When a location query for the mobile phone 402 is requested by telephone 410, the query signal is delivered to a telephone exchange (PBX) 408 via a telephone line 409. PBX 408 then sends a query signal to MTSO 411 through, e.g., an optical line 407, and MTSO 411 sends the request to the base station 401 via optical link 406. The base station 401 then transmits the location query to the mobile phone 402 in the cell 400.
Location information is provided to GPS module in the mobile phone 402 from satellite system 403 via downlink 412. When mobile phone 402 receives a location query signal from the base station 401 via link 405, mobile phone 402 decides whether or not to provide the location information back to base station 401 via link 404 based on the settings stored in the device 402.
As noted, there are at least two setting modes for the mobile phone device 402, which include a “reveal mode” and a “hidden/password mode”. The reveal mode allows the location information of the device 402 to be provided back to base station 401 when a query is received and hidden/password mode does not allow the location information to be retrieved unless a correct password is provided.
If the phone is set to reveal mode or a proper password is provided in hidden/password mode, the location information is sent to base station 401, after which it is converted into a detailed address (e.g., “800 Street, City NY 00000”) using, e.g., an address table that converts the retrieved GPS codes. The address information is then delivered to the requester via the reverse path. However, when the device is set the hidden mode and a proper password is not provided, an “UNAVAILABLE” signal or the like is delivered.
FIG. 5 depicts a slight variation in which a mobile phone device 503 in a first cell 501 submits a location query for a mobile phone device 502 in a second cell 500. In this case, the MTSO 514 can just operate between two cells to communicate the location information; otherwise, the functionality is similar to the embodiment provided in FIG. 4.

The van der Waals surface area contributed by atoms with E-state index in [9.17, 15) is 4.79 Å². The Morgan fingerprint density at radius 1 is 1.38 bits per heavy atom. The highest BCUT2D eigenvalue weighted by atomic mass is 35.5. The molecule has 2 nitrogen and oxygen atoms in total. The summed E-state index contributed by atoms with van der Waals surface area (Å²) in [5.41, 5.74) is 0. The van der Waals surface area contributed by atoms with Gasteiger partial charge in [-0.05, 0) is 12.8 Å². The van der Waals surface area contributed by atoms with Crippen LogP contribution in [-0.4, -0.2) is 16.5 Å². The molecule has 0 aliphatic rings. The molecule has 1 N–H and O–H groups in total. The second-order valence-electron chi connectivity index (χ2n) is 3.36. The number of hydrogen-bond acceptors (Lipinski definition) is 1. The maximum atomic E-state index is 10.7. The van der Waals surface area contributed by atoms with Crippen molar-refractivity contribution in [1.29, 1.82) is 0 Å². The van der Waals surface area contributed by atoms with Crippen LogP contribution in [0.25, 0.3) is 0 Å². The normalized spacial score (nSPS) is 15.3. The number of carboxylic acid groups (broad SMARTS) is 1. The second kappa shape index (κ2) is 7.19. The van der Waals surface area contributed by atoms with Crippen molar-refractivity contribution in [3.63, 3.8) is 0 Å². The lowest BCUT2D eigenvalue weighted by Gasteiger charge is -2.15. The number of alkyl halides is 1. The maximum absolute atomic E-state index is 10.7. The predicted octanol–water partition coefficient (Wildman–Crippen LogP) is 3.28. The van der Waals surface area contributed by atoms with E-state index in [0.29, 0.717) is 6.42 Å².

FIG. 6 depicts a further variation in which a first mobile phone device 602, residing in the same cell 600 as a second mobile phone device 601, submits a location query for the second mobile phone device 601. In this case, the base station 604 sends the location information to the MTSO 610. A converted address in the MTSO 610 is then resent to the base station 604 and finally, the location information is delivered to the mobile phone device 602.
FIG. 7 depicts a schematic of a mobile phone 700 including typical components utilized in both a phone module 701 and a GPS module 702. The various component of the phone module 701 includes logic and hardware for receiving a location query from a base station, processing the query, and returning GPS data to the base station. The display and key pads provides an interface for setting the phone module 701 to either a reveal mode or a hidden mode, and optionally setting a password. Obviously, the specific configuration and implementation of the mobile phone 700 may vary.
FIG. 8 depicts a flow diagram showing the operation of the location-query procedure for locating a mobile telephone (i.e., mobile device 803) in a wireless network. First, a requesting entity 800 submits a query, comprised of a telephone number of the mobile device 803 and optionally a password, to MTSO 801 at step S1. Note that the requesting entity may typically comprise a user interfacing with a telephonic device that is associated with a telephone service provider. However, the requesting entity could comprise a user or automated system interfacing with any type of communication platform, such as a Website, Voice over IP system, cable network, etc.
When MTSO 801 receives the query, MTSO 801 identifies the base station 802 associated with the mobile device 803 by examining the telephone number submitted in the query, and then delivers the query to the associated base station 802 at step S2. At step S3, the base station 802 checks to make sure the phone number matches a device in the cell which belongs to the base station 802, and then passes the query to the mobile device 803.
At step S4, the mobile device 803 checks to see if either the device 802 is set to reveal mode or if a matching password was provided. If neither condition is met, then mobile device 803 sends a “Location Information Unavailable” message to the base station 802 at step S5. At step S6, the message is forwarded to the MTSO 801, and at step S7 the message is forwarded by the MTSO 801 to the requesting entity 800.